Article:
Lately I’ve been binge-reading a compilation of H.P. Lovecraft’s works that I’ve owned for awhile. No, not the Necronomicon. (Disappointingly. I checked.) I’ve noticed reading through them that Lovecraft featured themes of springtime in much of his work. But you know, the hideous realistic early spring when you feel like you have lizard tongues for skin – the kind they don’t model home decor after.

Throughout the next few waterlogged, miserable months I will be reviewing a Lovecraft story or novella whenever I get the chance. I plan to review at least everything that’s in the compilation I have. I… er, don’t believe it includes some of the more racially insensitive stuff that, let’s be honest, deserves to remain mostly unnoticed. I’ll be touching on that bit of infamy in my review of “The Rats in the Walls”. You’ll see what I’m talking about if you didn’t already know.
Admittedly, the overtones make some of Lovecraft’s writing troubling (and writing about it even more troubling), but nonetheless, his work is the foundation of the weird fiction temple, and I think much of it is of value despite the author’s archaic attitudes in real life.

Anyway, I look forward to sharing my thoughts on these stories with you, and hope you enjoyed my eldritch drawings all over Lovecraft’s portrait there. Some of the shortest stories I may post together just for convenience, because there’s not much to say about them. Not sure when I’ll get around to the novellas, those may come last.

(As a side note, a genuine Necronomicon is not the oddest thing one might find in a used bookstore. Believe me.)

Phantom Mechanism – Rebooting MHz

I don’t think I’ve ever even talked much about the original MHz that came out last May. I made it and still never knew what to think of it, was the problem. It also had a strange, rather off-putting cover which I suspect is why it didn’t get the views the others did. That, and MHz is also the only one of the chapbooks whose haiku I never posted episodically on this blog.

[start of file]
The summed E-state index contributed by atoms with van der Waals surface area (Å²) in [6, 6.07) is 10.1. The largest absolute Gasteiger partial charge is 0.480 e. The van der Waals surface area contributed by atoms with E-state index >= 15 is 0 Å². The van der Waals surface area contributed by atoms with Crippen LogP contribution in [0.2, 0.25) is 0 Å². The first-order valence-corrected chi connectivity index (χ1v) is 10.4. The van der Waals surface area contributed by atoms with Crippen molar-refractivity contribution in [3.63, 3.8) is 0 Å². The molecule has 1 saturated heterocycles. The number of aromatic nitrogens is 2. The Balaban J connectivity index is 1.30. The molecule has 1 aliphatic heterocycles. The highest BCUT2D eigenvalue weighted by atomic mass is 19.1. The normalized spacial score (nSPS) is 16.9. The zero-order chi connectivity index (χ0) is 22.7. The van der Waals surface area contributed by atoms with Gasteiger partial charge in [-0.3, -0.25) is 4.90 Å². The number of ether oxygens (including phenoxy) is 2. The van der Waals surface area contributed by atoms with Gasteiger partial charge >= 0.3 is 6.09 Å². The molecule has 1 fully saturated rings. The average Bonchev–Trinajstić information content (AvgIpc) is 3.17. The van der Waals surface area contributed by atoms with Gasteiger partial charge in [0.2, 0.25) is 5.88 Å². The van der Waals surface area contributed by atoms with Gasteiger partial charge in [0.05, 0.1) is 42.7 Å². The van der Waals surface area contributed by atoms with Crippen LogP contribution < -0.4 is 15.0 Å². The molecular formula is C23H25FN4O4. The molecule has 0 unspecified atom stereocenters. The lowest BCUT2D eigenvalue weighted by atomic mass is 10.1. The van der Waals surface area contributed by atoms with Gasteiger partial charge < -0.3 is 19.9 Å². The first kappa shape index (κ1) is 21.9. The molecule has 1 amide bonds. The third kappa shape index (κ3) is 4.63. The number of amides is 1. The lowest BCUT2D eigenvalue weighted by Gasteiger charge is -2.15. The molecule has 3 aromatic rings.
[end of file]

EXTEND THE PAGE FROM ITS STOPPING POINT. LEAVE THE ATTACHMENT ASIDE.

I guess it doesn’t matter because the series was initially an experiment in the first place, and just now are being revived as actual, tangible books, and no one in particular has nitpicked it except for me… but something about this one always made me feel peculiar. Bashful about it, even, from square one. I never wanted to promote it. MHz has the most interesting potential and yet I feel will always be damned, because how do you recommend a surreal mashup of sci-fi and Japanese horror inspirations, but in a poetry format?

MHz will definitely be the most entertaining and reigns-free to reboot. There are less rules or direction necessary (not that there was a plethora with the other three, exactly). And yet, I think it will always be the least popular. I might be wrong, but we’ll see in May or April.